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A new Retail Preference Index study done by dunnhumby, endeavoring to identify consumers’ favorite supermarkets, concludes that Trader Joe's, Costco and Amazon are shoppers’ preferred stores.

Rounding out the top 10, in order, are HEB, Walmart, Wegmans, Aldi, Sam’s Club, Sprouts, and Whole Foods.

According to dunnhumby, “The RPI study surveyed 11,000 U.S. households and analyzed consumer emotional sentiment for 59 grocery retailers and then combined the survey data with the retailers' financial performance which then created each retailer's preference index.”

in its analysis of the numbers, dunnhumby concluded that the top rated companies shared four characteristics -they were price-focused, quality focused, value-focused and supported by digital execution.

The study goes on: “The second best performing quartile of retailers include some of the higher performing, older grocery banners including Meijer, Publix, and Kroger. This quartile has the highest top of mind (ToM) recall and the second highest financial performance. This group does not perform as well as the top quartile because their price and quality scores are not as strong, but this second group differentiates itself by excelling at secondary preference drivers, such as promotions, rewards, and information.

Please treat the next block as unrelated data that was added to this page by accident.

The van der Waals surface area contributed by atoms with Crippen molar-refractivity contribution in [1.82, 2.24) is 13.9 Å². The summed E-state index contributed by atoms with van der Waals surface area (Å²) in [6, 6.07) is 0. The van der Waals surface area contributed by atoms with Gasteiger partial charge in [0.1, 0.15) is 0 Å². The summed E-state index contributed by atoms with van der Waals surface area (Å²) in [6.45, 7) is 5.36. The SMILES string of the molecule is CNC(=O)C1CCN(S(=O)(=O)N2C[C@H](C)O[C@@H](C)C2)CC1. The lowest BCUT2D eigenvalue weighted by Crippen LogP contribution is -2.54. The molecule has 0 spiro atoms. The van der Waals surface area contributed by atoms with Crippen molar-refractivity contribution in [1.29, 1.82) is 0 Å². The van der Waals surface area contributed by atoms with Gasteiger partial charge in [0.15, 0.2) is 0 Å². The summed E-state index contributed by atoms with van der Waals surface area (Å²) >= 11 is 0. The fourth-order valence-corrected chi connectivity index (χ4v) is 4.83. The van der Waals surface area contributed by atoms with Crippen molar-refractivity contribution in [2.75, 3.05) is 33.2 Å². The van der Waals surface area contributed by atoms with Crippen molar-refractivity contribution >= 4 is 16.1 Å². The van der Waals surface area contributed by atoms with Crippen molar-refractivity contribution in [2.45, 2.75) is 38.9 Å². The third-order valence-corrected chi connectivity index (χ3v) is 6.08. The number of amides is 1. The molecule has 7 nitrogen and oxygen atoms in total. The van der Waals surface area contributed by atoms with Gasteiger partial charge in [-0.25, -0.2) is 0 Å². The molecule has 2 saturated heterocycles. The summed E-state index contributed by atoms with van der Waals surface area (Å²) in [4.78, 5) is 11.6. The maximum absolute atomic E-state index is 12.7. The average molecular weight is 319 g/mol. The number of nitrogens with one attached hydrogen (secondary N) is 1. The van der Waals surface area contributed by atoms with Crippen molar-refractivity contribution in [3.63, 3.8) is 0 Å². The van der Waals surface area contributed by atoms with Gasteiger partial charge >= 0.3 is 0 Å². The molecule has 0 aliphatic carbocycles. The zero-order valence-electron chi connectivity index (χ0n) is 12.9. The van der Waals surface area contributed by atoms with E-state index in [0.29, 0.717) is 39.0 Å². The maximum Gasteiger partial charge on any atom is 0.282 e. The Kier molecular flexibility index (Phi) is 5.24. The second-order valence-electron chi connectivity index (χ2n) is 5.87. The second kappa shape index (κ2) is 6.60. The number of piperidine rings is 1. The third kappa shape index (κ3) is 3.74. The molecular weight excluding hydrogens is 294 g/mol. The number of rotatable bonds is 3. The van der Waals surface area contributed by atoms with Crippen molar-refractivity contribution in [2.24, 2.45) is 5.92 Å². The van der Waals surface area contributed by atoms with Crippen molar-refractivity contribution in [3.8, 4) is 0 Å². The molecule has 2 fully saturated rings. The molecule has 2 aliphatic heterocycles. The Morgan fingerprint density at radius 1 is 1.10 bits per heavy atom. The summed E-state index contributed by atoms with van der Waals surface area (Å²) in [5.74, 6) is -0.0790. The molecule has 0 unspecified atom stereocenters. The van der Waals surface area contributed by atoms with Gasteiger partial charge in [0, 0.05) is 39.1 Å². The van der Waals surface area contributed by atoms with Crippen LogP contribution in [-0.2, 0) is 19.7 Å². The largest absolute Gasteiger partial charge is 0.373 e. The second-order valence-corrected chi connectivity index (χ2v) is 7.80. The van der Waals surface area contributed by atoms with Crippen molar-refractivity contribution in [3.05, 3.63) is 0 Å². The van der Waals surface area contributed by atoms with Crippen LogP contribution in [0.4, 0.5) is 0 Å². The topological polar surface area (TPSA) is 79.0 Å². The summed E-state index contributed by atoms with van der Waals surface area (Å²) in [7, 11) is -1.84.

“Many undifferentiated mainstream banners are delivering minimal value to their shoppers. Even though many have been shopped at for a longer period, they have the weakest emotional connection. They must focus on improving value perceptions and reconnect with their shoppers or profitability will be a challenge in an increasingly competitive market.”
KC's View:
I have a lot of respect for dunnhumby’s ability to collect and analyze data, but I cannot help but have a little trouble with the idea that, seen on a level playing field, Publix is less preferred than Aldi.

But that’s okay. They just have a different reference point than I probably would have.

To me, the really important thing is the top three - Trader Joe's, Costco and Amazon - each of which is a completely different take on the traditional food shopping experience. What this tells us, if we are to believe the numbers, is that consumers simply are less enthralled with traditional stores than many would have us believe.

Success is found in the differences, not the similarities.